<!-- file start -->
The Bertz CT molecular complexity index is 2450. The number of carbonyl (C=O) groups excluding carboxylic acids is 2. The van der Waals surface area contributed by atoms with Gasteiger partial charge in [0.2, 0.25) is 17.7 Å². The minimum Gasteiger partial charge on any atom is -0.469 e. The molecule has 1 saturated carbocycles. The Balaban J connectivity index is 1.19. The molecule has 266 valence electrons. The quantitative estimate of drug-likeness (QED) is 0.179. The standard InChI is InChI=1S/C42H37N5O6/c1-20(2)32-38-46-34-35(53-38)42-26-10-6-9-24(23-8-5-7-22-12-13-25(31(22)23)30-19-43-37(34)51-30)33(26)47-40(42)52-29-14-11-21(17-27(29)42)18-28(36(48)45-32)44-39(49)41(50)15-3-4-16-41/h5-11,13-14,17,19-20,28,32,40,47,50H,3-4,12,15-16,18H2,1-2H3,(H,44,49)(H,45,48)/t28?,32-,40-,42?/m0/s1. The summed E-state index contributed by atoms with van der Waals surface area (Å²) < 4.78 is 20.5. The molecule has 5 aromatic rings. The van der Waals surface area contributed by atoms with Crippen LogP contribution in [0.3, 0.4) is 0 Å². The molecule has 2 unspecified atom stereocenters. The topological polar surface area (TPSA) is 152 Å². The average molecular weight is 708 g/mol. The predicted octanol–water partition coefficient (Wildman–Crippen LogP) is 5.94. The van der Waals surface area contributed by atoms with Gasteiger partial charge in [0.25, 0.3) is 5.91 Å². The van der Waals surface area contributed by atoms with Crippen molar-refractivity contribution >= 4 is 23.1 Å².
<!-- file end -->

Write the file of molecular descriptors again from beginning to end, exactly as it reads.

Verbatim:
The Bertz CT molecular complexity index is 2450. The number of carbonyl (C=O) groups excluding carboxylic acids is 2. The van der Waals surface area contributed by atoms with Gasteiger partial charge in [0.2, 0.25) is 17.7 Å². The minimum Gasteiger partial charge on any atom is -0.469 e. The molecule has 1 saturated carbocycles. The Balaban J connectivity index is 1.19. The molecule has 266 valence electrons. The quantitative estimate of drug-likeness (QED) is 0.179. The standard InChI is InChI=1S/C42H37N5O6/c1-20(2)32-38-46-34-35(53-38)42-26-10-6-9-24(23-8-5-7-22-12-13-25(31(22)23)30-19-43-37(34)51-30)33(26)47-40(42)52-29-14-11-21(17-27(29)42)18-28(36(48)45-32)44-39(49)41(50)15-3-4-16-41/h5-11,13-14,17,19-20,28,32,40,47,50H,3-4,12,15-16,18H2,1-2H3,(H,44,49)(H,45,48)/t28?,32-,40-,42?/m0/s1. The summed E-state index contributed by atoms with van der Waals surface area (Å²) < 4.78 is 20.5. The molecule has 5 aromatic rings. The van der Waals surface area contributed by atoms with Crippen LogP contribution in [0.3, 0.4) is 0 Å². The molecule has 2 unspecified atom stereocenters. The topological polar surface area (TPSA) is 152 Å². The average molecular weight is 708 g/mol. The predicted octanol–water partition coefficient (Wildman–Crippen LogP) is 5.94. The van der Waals surface area contributed by atoms with Gasteiger partial charge in [0.25, 0.3) is 5.91 Å². The van der Waals surface area contributed by atoms with Crippen molar-refractivity contribution >= 4 is 23.1 Å².